Whenever you enter a city or a town in India, mountains of burning waste is a common sight. Bhalswa in Delhi and Deonar in Mumbai are quite infamous all over the world. It is a known fact that the only way to get rid of this perennial problem is to follow the 3 R’s-Reduce, Reuse and Recycle. When it comes to innovation, it is assumed that all the technology and processes first come to the biggest cities but small villages and towns in Kerala are setting benchmarks when it comes to living is a sustainable way.
Kollam, with a population of around 4 lakhs, is a town which primarily depends on fishing. Over the last few decades, the fishermen are facing the brunt of the plastic waste in the sea. Their catch has reduced to around 20% of what they used to wish on top of which they have to face the problem of plastic waste entangled in their fishing nets.
They realised that this plastic waste is also a problem for their source of livelihood – fish. So they got in touch with the government and the minister of fisheries proactively started a project to build a recycling facility run by women. It was killing two issues, plastic waste and women empowerment, with one stone. This project has been a huge success and by the end of 2018, they had collected 65 metric tonnes of plastic from the sea.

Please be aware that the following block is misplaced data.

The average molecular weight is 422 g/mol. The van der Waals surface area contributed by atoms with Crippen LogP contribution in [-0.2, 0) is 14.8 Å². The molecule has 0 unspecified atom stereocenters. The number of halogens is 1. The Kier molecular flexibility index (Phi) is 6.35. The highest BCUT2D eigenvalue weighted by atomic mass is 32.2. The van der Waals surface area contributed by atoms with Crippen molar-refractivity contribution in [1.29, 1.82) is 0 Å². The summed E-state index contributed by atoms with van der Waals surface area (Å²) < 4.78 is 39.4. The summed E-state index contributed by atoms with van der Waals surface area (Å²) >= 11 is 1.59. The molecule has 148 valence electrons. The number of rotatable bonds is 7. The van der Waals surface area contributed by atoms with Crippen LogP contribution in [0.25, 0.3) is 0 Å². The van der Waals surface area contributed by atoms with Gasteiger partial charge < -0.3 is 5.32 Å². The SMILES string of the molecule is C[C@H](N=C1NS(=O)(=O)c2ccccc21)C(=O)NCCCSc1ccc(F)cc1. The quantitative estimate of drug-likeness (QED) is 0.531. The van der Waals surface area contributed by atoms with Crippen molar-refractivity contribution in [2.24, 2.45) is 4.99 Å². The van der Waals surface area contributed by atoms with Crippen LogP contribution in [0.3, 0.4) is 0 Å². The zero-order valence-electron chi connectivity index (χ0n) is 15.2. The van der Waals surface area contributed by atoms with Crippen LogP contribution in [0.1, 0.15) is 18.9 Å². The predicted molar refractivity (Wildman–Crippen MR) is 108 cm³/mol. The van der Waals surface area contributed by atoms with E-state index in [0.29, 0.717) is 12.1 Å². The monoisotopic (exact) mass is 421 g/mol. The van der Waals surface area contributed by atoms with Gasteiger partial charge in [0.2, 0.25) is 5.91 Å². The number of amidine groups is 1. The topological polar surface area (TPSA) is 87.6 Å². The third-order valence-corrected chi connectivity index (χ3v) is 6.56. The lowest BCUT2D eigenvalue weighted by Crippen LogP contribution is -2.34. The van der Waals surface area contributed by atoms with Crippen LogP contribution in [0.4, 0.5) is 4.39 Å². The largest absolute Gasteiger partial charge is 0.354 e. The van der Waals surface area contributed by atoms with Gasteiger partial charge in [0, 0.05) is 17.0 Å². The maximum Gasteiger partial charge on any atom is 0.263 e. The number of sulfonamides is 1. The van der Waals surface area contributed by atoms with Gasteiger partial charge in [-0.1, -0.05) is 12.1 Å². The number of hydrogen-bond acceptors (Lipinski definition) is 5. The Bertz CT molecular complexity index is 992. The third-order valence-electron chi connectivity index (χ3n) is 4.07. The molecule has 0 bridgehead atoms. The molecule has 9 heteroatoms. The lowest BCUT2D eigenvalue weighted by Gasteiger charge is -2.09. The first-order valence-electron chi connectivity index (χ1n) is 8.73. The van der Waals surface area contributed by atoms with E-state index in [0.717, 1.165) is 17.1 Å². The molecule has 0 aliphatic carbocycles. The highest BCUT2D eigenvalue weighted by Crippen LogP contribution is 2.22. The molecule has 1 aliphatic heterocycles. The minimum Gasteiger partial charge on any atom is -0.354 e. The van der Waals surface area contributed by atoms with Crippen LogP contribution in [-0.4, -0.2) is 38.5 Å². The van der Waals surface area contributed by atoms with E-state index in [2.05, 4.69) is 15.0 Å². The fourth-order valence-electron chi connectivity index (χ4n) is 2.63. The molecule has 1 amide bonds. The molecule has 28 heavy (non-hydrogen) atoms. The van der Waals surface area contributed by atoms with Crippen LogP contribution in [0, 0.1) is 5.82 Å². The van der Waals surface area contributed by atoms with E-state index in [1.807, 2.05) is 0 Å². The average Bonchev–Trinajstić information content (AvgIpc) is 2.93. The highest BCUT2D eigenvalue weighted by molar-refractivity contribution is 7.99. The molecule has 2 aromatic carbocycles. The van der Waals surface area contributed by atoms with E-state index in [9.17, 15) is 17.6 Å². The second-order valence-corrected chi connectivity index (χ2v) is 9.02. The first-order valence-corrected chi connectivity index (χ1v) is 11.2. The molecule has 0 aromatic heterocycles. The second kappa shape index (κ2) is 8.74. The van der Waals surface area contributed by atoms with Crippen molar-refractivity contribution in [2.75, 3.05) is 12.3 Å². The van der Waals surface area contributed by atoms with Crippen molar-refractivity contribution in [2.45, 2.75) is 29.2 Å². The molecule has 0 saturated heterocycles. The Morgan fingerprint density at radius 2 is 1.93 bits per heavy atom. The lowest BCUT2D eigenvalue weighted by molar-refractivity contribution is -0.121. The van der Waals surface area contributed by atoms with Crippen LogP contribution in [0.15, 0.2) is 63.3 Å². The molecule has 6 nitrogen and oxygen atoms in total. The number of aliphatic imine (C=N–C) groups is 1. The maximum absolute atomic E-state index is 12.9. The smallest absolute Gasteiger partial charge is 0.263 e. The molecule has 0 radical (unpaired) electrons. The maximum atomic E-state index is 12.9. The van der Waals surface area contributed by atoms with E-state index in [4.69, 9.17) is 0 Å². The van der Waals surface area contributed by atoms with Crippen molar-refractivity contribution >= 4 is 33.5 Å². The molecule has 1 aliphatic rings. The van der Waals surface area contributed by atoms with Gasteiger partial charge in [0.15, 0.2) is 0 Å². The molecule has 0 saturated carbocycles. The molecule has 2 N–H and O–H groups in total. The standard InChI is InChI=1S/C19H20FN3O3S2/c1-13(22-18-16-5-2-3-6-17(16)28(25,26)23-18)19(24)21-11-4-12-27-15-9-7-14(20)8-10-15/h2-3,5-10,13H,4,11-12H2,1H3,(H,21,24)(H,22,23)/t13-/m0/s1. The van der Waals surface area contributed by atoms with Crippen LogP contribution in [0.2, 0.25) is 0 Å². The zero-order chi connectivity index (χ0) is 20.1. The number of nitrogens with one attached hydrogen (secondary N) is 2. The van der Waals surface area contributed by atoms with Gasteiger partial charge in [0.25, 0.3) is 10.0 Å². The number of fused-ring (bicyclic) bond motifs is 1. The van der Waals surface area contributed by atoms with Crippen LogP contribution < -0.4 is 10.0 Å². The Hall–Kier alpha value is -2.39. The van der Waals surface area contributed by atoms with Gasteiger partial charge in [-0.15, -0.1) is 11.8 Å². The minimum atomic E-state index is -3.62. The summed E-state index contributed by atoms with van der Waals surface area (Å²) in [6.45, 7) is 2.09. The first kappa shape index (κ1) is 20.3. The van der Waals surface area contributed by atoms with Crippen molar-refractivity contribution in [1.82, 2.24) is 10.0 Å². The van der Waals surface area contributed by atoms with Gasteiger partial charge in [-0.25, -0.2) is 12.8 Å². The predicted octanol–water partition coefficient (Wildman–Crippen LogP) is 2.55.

Another village in Kerala, Eraviperoor, has instituted a recycling project where the recycled plastic is used to construct roads. The Suchitwa System is the government’s waste management program which helps with the infrastructure for the Resource Recovery Facility. The waste is segregated at source level and the plastic is directed to the recycling facility.
The recycling facility employs shredders which can shred 500 kg’s of plastic in a day. They then sell this shredded plastic to the government’s Public Works Department ( PWD) which uses it as a raw material for making roads. The government has instituted such projects across Kerala and they have succeeded in recycling 9700 tonnes of plastic which has been used to construct 246 km of polymerized roads.
Research has found that the most effective environmental initiatives are community-led and led by the local people themselves. These two examples should serve as motivation to the bigger cities that they themselves carry the keys to unlock their waste management problems.
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The CSR Journal Team